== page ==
Then there is the Federal sphere with Tony Abbott who has managed to erode a great deal of popular support after little more than half a year in the job. His first budget and subsequent meaner-than-Scrooge announcements and proposals to hurt the young, the old, the poor, the disabled, the sick, families and anyone else who has less than a few million bucks or so in assets, will stay with him right through to the next election and ensure (at the very least) that he’ll face a tough job getting term number two.
It’s feasible that we could see 3 Coalition one-term governments going in consecutive years:
Napthine in Victoria in 2014 – a certainty to be voted out.
Newman in Queensland in 2015 – could be very embarrassing, and
Abbott in Canberra in 2016 – probably more likely than Newman losing.
My money’s on the Coalition losing at least two out of three.
Well done guys. Well done Australia – you got the governments you deserved, now go and get the ones you need.
The Federal Government has confirmed that 41 asylum seekers have been handed over to Sri Lankan authorities after being intercepted near the Cocos Islands.
It is believed that two boats were intercepted north-west of Australia in late June, but the Government was not confirming their existence.
However, Immigration Minister Scott Morrison has now confirmed that one of the boats, intercepted west of the Cocos Islands, was carrying 37 Sinhalese and four Tamils from Sri Lanka.
A statement from the Immigration Minister says the 41 people on board were processed at sea and transferred to the Sri Lankan navy yesterday near Sri Lanka.
The Government says one of the Sinhalese may have a case for seeking asylum but opted to be handed back to Sri Lanka.
Well how is that? Now that these would be illegal immigrants have been handed back to the Sri Lankan navy I very much doubt that there will be a new flood of mendicants following their example and buying passage on a voyage of gilliaganesque proportions that takes them nowhere. To me the thing that I find most in interesting about this cohort is their ethnicity. Namely that the majority were not even Tamils they were Sinhalese which very neatly undermines the arguments form the open borders left who have been insisting that they are all Tamils. Frankly if ever there was proof that these are economic migrants then that is the clincher right there.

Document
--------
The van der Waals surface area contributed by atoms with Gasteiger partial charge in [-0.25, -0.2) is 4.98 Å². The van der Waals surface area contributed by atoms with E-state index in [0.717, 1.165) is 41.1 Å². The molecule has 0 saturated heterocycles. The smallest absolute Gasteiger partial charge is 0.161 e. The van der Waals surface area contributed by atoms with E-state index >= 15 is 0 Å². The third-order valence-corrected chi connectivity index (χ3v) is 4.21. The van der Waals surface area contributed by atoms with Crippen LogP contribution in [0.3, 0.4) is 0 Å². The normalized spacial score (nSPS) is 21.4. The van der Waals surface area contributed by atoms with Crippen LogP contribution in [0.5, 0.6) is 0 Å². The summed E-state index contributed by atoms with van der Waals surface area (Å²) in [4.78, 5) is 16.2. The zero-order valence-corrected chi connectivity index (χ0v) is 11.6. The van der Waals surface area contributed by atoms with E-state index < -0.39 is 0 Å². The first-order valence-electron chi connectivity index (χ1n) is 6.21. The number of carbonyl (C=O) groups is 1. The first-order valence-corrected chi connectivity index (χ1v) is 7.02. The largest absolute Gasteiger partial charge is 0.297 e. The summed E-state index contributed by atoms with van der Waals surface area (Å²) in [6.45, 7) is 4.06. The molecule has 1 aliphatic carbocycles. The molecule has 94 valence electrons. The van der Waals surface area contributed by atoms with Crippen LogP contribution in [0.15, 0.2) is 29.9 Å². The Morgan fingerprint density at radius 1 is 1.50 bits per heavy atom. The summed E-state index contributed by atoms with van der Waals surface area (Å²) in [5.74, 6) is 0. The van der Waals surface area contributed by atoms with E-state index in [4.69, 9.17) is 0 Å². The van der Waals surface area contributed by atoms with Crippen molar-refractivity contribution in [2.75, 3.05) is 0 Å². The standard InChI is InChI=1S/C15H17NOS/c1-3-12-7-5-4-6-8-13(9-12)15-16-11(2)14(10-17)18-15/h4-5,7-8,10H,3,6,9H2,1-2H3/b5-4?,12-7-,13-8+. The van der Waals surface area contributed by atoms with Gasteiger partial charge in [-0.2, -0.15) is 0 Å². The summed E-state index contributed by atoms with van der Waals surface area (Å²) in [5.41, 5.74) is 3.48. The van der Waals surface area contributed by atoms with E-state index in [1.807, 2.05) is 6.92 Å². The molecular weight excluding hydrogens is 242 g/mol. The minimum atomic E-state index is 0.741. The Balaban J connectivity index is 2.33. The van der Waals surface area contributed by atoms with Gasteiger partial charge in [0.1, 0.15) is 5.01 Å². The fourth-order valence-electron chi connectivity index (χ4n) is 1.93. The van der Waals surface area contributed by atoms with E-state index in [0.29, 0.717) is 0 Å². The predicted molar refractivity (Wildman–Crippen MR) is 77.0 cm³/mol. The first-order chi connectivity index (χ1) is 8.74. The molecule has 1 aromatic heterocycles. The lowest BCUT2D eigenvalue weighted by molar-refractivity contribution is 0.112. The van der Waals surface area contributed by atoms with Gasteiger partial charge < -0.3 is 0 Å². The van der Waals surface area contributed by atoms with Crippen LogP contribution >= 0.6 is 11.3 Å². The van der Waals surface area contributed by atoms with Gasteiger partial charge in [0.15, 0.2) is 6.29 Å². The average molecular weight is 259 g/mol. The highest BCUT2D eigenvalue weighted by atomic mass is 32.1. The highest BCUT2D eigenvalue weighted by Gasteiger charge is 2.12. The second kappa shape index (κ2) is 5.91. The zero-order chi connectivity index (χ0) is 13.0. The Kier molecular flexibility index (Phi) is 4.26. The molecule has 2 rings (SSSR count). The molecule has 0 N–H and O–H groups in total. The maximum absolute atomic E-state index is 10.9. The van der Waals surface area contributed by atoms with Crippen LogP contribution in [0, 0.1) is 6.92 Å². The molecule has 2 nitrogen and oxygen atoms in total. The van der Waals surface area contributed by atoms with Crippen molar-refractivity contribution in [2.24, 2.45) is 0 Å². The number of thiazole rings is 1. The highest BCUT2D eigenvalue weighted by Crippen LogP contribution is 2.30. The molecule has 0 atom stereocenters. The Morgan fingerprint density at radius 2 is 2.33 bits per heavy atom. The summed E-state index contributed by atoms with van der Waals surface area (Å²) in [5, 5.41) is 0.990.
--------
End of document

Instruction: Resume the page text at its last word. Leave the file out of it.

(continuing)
Isn’t it nice to see our government doing what it promised?
While i don’t want to dismiss the angst I see in the commentary on the Welfare review lets keep a couple of things in perspective here, firstly no matter how much the government may want to do any of the things that make up the sum of all of the fears expressed here they do not have the senate and those with the balance of power there are not going to be able to pass the enabling legislation to change very much of the status quo.
Secondly one thing that the review is right about is that the current welfare system is very complicated and confusing both for those who now rely on it for their sustenance and for those who have to administer it. Further to that there is the popular myth that getting on to the DSP is in any sense easy or that it is subject to a great deal of fraud. Frankly if this government were to find savings with better administration and simpler process without hurting any of the vulnerable I don’t think anyone would object. Given the senate we have now I do expect some changes in the way that the department is run are very likely to eventuate rather than this government doing to the disabled what Gillard did to single mothers .